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Lake, D.A. (1987). Psychoanalytic Study of the Child. XXXVIII, 1983: Development-Promoting Aspects of the Sibling Experience: Vicarious Mastery. Sally Provence and Albert J. Solnit. Pp. 337-351.. Psychoanal Q., 56:413-414.
Psychoanalytic Electronic Publishing: Psychoanalytic Study of the Child. XXXVIII, 1983: Development-Promoting Aspects of the Sibling Experience: Vicarious Mastery. Sally Provence and Albert J. Solnit. Pp. 337-351.

(1987). Psychoanalytic Quarterly, 56:413-414

Psychoanalytic Study of the Child. XXXVIII, 1983: Development-Promoting Aspects of the Sibling Experience: Vicarious Mastery. Sally Provence and Albert J. Solnit. Pp. 337-351.

David A. Lake

The authors propose that the sibling relationship offers the child a potentially rich opportunity for experiencing social exchange and solution of interpersonal conflicts. They illustrate this with the example of the development of a four-and-a-half-year-old boy and his two-and-a-half-year-old sister. The older child initially viewed the new baby as one who takes away what he values, but he gradually moderated his aggression. The authors show how this came about. He gradually identified with his parents as caretakers and through a process of expanding empathy

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(and projective identification) became an expert on what the baby needed. When the older child ridiculed, scolded, and pushed his sister, he was regressing and experiencing castration anxiety. For the younger child, on the other hand, a sibling was a part of the given environment. The authors trace her attachment to her brother, her fascination with him, and her vigorous attempts to imitate him. Ambivalent tendencies evolved in association with her envy of his bodily skills, penis, and toys, all of which she actively tried to possess for herself. When her brother began school, she displayed a marked separation reaction. Where there are relatively unambivalent parent-child relationships, the sibling experience of developmental closeness enhances empathic communication and vicarious experiencing of the other; practice mastery and the development of a community of interests further self-definition and confidence in the strength of self and family.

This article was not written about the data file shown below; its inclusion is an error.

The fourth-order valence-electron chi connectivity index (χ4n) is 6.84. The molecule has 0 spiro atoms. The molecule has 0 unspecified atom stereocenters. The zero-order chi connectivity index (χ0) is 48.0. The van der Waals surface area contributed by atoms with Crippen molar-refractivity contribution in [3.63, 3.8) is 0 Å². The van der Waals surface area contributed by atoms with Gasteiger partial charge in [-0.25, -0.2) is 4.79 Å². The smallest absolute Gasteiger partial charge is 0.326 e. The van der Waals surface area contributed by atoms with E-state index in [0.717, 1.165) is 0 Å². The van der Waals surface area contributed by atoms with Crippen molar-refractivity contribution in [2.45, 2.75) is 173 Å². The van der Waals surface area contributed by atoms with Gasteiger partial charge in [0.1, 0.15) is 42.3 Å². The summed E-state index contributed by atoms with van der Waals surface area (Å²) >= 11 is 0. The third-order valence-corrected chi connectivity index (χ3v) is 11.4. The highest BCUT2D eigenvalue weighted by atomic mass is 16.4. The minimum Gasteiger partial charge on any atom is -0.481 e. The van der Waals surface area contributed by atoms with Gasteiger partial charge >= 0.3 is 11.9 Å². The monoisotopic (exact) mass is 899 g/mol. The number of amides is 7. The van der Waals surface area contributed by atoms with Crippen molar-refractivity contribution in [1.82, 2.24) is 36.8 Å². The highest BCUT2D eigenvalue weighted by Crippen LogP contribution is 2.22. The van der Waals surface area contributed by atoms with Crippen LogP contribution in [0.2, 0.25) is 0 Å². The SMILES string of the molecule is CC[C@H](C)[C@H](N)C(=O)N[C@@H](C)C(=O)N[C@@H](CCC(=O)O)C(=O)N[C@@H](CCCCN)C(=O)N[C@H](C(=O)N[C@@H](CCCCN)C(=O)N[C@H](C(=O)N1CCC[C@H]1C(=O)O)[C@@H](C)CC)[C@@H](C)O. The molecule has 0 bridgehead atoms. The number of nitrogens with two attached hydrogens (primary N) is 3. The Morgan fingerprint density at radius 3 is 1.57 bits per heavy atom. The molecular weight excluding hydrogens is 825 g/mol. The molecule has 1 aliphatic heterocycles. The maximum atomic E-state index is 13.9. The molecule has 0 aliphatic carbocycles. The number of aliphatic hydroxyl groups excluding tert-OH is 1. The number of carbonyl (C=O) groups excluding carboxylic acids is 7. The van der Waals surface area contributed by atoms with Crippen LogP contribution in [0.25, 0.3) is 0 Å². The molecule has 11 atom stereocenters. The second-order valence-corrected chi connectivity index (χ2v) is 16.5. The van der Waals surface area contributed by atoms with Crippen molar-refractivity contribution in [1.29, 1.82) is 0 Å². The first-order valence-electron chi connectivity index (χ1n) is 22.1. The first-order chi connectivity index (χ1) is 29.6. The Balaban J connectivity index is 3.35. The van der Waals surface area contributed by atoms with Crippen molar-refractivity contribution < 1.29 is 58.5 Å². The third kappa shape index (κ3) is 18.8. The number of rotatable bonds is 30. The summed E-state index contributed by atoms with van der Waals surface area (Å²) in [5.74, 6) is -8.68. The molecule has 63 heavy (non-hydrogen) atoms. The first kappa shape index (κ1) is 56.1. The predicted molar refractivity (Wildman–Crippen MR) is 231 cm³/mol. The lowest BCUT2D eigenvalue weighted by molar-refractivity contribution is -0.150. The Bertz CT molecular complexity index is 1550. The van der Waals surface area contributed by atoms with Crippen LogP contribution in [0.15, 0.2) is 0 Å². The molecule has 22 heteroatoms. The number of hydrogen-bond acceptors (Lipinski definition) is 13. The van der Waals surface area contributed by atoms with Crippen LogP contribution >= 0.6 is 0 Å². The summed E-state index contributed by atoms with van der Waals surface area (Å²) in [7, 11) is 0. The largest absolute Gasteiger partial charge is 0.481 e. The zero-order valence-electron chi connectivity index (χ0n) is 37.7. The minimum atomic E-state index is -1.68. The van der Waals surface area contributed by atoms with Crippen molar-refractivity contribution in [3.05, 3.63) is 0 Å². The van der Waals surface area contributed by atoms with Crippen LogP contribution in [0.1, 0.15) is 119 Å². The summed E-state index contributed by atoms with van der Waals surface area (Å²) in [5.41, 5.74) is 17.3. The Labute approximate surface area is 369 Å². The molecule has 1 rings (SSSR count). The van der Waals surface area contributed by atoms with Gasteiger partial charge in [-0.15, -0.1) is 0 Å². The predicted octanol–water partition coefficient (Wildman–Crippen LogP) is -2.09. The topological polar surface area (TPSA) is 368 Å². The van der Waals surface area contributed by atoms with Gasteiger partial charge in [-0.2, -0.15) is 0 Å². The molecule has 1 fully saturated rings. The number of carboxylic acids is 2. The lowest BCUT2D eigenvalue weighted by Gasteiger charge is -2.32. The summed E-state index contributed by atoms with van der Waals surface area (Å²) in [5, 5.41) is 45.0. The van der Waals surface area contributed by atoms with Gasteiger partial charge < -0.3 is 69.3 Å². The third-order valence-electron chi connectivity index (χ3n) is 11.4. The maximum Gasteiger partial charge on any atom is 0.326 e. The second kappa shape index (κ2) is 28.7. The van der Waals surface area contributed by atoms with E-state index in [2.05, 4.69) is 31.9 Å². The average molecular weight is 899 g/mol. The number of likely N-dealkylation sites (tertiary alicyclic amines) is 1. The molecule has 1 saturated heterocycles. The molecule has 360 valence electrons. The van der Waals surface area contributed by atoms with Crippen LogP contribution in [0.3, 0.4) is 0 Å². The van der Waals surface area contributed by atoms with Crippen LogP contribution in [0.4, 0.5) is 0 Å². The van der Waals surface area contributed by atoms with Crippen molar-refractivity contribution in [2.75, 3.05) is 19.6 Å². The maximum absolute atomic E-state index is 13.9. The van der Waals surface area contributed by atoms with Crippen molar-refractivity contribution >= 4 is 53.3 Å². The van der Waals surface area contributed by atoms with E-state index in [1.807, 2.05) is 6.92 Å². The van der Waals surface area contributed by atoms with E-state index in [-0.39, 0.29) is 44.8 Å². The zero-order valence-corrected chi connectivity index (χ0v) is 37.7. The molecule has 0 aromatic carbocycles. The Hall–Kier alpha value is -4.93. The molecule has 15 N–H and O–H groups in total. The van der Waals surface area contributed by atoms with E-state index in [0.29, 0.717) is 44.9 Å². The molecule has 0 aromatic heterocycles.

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Article Citation

Lake, D.A. (1987). Psychoanalytic Study of the Child. XXXVIII, 1983. Psychoanal. Q., 56:413-414

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